AMS Social Issue Commission hosts workshop on Intervention & Awareness

Active bystander workshop met with low attendance

AMS Social Issues CommissionerMyriam-Morênikê Djossou hosted the event.
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On Mar. 18, the AMS Social Issues Commission held an active bystander workshop focused on oppression in everyday life.

The workshop discussed stereotypes, prejudices, discrimination, and oppression, as well as micro-aggressions and their consequences. It provided a variety of ways for people to intervene and put a stop to uncomfortable situations that marginalized people often encounter, mainly through stepping in and speaking up.

Hosted by Myriam-Morênikê Djossou, the AMS social issues commissioner, the workshop began with a quick Kahoot game based on situational questions surrounding discrimination and racism.

With minimal attendance, Djossou indicated the importance of action, especially when people are faced with uncomfortable and discriminatory situations.

“When we actually have the ability or the safety to react and we decide not to, what really happens is that we reinforce discriminatory behaviors,” she said.

Djossou elaborated that it’s normal to be upset when group identities are targeted, but added it’s more important to understand that for some people those feelings run deeper. Derogatory statements have the capacity to make people feel alienated, isolated, or unsupported, she said.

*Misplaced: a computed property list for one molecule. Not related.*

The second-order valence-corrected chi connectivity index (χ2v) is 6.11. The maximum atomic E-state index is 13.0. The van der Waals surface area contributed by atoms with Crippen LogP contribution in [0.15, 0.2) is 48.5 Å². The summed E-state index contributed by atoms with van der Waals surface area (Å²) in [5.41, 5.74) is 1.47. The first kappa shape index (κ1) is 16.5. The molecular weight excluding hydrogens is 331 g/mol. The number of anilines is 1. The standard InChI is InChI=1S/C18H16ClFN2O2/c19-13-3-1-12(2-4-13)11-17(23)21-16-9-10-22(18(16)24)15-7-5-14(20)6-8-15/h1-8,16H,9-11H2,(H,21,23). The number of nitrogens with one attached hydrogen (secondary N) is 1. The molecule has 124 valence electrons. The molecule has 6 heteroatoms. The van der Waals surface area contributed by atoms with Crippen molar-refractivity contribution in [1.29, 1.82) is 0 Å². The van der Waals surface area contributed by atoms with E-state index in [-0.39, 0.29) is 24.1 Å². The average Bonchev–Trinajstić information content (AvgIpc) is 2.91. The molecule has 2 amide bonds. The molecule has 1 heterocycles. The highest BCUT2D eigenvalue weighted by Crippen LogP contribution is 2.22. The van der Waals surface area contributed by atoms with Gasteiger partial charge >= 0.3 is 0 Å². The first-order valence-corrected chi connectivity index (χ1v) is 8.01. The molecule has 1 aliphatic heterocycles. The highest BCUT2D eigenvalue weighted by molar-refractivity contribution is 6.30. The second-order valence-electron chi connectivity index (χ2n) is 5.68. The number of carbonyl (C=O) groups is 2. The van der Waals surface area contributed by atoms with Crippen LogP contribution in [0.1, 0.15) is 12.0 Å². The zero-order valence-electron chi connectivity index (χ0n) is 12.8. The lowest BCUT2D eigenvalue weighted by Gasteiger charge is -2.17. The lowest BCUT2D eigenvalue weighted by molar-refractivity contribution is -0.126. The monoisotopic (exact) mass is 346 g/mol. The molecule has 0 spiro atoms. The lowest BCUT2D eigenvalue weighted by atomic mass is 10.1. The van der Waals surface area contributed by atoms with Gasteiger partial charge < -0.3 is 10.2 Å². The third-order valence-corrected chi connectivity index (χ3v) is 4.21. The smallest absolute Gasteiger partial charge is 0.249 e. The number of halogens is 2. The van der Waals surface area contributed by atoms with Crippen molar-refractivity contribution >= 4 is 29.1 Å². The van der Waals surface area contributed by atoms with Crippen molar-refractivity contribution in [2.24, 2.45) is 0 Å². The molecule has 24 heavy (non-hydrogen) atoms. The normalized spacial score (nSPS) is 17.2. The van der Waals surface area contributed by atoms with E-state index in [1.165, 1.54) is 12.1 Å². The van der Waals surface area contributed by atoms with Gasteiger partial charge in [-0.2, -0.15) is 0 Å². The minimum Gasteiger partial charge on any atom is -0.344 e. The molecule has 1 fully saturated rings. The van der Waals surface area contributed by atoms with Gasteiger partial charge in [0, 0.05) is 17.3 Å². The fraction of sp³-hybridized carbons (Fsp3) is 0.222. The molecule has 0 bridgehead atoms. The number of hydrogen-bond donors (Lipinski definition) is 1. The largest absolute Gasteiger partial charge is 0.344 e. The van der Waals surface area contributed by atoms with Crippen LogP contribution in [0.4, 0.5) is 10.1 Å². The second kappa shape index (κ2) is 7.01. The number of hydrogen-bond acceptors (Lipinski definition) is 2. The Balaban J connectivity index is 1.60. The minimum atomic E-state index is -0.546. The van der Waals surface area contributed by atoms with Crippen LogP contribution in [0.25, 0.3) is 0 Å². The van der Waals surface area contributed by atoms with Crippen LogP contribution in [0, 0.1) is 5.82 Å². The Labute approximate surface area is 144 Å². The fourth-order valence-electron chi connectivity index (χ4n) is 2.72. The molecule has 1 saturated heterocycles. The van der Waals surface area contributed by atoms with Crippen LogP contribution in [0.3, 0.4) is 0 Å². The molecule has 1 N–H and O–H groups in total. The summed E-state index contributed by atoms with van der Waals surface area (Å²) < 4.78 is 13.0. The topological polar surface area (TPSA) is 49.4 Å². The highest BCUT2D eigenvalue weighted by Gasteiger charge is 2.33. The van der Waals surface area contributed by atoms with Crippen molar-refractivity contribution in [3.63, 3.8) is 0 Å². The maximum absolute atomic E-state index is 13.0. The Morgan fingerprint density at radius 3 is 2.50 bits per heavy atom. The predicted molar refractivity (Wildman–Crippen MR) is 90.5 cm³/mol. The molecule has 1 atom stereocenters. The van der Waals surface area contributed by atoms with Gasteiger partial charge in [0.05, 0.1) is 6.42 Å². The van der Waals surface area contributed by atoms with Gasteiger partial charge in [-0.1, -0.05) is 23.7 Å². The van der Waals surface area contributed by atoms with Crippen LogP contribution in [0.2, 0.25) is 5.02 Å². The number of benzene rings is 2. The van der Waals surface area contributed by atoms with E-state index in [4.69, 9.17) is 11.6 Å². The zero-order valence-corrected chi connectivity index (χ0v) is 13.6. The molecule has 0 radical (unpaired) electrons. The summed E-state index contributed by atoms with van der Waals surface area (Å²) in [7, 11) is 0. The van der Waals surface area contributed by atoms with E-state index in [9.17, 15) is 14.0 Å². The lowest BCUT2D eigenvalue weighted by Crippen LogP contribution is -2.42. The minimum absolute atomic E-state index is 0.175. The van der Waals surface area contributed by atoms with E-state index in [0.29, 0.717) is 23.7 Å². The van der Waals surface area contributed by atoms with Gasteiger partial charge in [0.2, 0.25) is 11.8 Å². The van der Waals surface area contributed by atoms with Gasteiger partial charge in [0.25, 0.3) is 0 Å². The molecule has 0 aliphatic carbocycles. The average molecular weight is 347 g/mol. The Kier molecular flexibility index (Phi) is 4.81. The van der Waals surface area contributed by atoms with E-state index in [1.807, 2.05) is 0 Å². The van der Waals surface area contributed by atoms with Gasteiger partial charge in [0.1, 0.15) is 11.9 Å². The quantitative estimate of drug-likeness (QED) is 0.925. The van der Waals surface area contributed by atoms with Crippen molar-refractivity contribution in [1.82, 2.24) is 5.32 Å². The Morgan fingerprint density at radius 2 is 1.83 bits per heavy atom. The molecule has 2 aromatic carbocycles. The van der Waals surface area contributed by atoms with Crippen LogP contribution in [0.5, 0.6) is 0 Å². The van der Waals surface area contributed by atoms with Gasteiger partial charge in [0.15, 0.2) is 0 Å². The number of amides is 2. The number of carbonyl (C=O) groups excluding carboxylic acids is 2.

“[People] may feel invalidated or feel that they are overreacting,” Djossou said. “By not reacting, we miss the opportunity [to acknowledge] someone’s discriminatory action is not welcome in our environment.”

One of the major contributing factors to this discriminatory action is stereotyping.

“Whether we really [know] it or not, some of our opinions and values are based on inaccurate generalizations that exist because of stereotypes regarding people from certain groups,” she said.

The workshop also targeted the difference between oppression and discrimination—distinguishing between the two based on the system of power they originate from. 

Oppression requires the participation of a certain number of people over a period time. Discrimination, on the other hand, can be much more finite and caused by a single individual. People from marginalized groups often don’t have the ability to oppress people from dominant groups.

“When prejudices become widespread, discrimination becomes widespread, which in turn creates a system of oppression,” Djossou said. “In short, stereotypes, prejudices, [and]discrimination pay within the widest kind of oppression.”

Throughout the training, an attendee posed a question on whether the environment at Queen’s is a product of systemic discrimination or oppression.

“I would say from my personal perspective, it is a mix of both. There is systemic oppression because of the way the system is built,” Djoussou said.

The room then moved to a discussion on free speech and its impact on campus.

“I do acknowledge that this has been a very contentious topic over past few years, especially on university campuses. It is important to discuss what [words are] used,” Djoussou said. “As long as you remain respectful with your opinion, it is okay. But it is also important to note that each of us, because of our identity and our living experiences, are going to be impacted differently.”

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